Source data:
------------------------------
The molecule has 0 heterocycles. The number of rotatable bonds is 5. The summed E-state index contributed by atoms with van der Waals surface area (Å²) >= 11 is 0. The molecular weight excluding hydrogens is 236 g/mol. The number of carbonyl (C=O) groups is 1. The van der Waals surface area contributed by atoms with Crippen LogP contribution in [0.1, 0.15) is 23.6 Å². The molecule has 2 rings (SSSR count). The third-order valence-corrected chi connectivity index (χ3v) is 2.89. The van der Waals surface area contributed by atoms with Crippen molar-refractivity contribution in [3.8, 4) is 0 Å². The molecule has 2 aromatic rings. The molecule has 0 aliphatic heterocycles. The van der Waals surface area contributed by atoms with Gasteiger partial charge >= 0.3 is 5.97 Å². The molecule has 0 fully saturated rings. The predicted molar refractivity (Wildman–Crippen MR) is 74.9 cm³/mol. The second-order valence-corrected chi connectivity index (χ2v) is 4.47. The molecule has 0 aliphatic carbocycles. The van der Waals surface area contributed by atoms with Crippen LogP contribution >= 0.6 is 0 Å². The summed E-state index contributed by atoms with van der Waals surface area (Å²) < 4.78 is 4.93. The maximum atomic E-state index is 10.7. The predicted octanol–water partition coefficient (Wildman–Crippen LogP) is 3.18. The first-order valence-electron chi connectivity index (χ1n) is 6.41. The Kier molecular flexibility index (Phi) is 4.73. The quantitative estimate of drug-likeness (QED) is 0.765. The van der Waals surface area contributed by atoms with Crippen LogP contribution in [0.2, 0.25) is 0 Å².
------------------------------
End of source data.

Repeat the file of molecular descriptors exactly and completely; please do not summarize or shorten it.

The molecule has 0 heterocycles. The number of rotatable bonds is 5. The summed E-state index contributed by atoms with van der Waals surface area (Å²) >= 11 is 0. The molecular weight excluding hydrogens is 236 g/mol. The number of carbonyl (C=O) groups is 1. The van der Waals surface area contributed by atoms with Crippen LogP contribution in [0.1, 0.15) is 23.6 Å². The molecule has 2 rings (SSSR count). The third-order valence-corrected chi connectivity index (χ3v) is 2.89. The van der Waals surface area contributed by atoms with Crippen molar-refractivity contribution in [3.8, 4) is 0 Å². The molecule has 2 aromatic rings. The molecule has 0 aliphatic heterocycles. The van der Waals surface area contributed by atoms with Gasteiger partial charge >= 0.3 is 5.97 Å². The molecule has 0 fully saturated rings. The predicted molar refractivity (Wildman–Crippen MR) is 74.9 cm³/mol. The second-order valence-corrected chi connectivity index (χ2v) is 4.47. The molecule has 0 aliphatic carbocycles. The van der Waals surface area contributed by atoms with Crippen LogP contribution >= 0.6 is 0 Å². The summed E-state index contributed by atoms with van der Waals surface area (Å²) < 4.78 is 4.93. The maximum atomic E-state index is 10.7. The predicted octanol–water partition coefficient (Wildman–Crippen LogP) is 3.18. The first-order valence-electron chi connectivity index (χ1n) is 6.41. The Kier molecular flexibility index (Phi) is 4.73. The quantitative estimate of drug-likeness (QED) is 0.765. The van der Waals surface area contributed by atoms with Crippen LogP contribution in [0.2, 0.25) is 0 Å².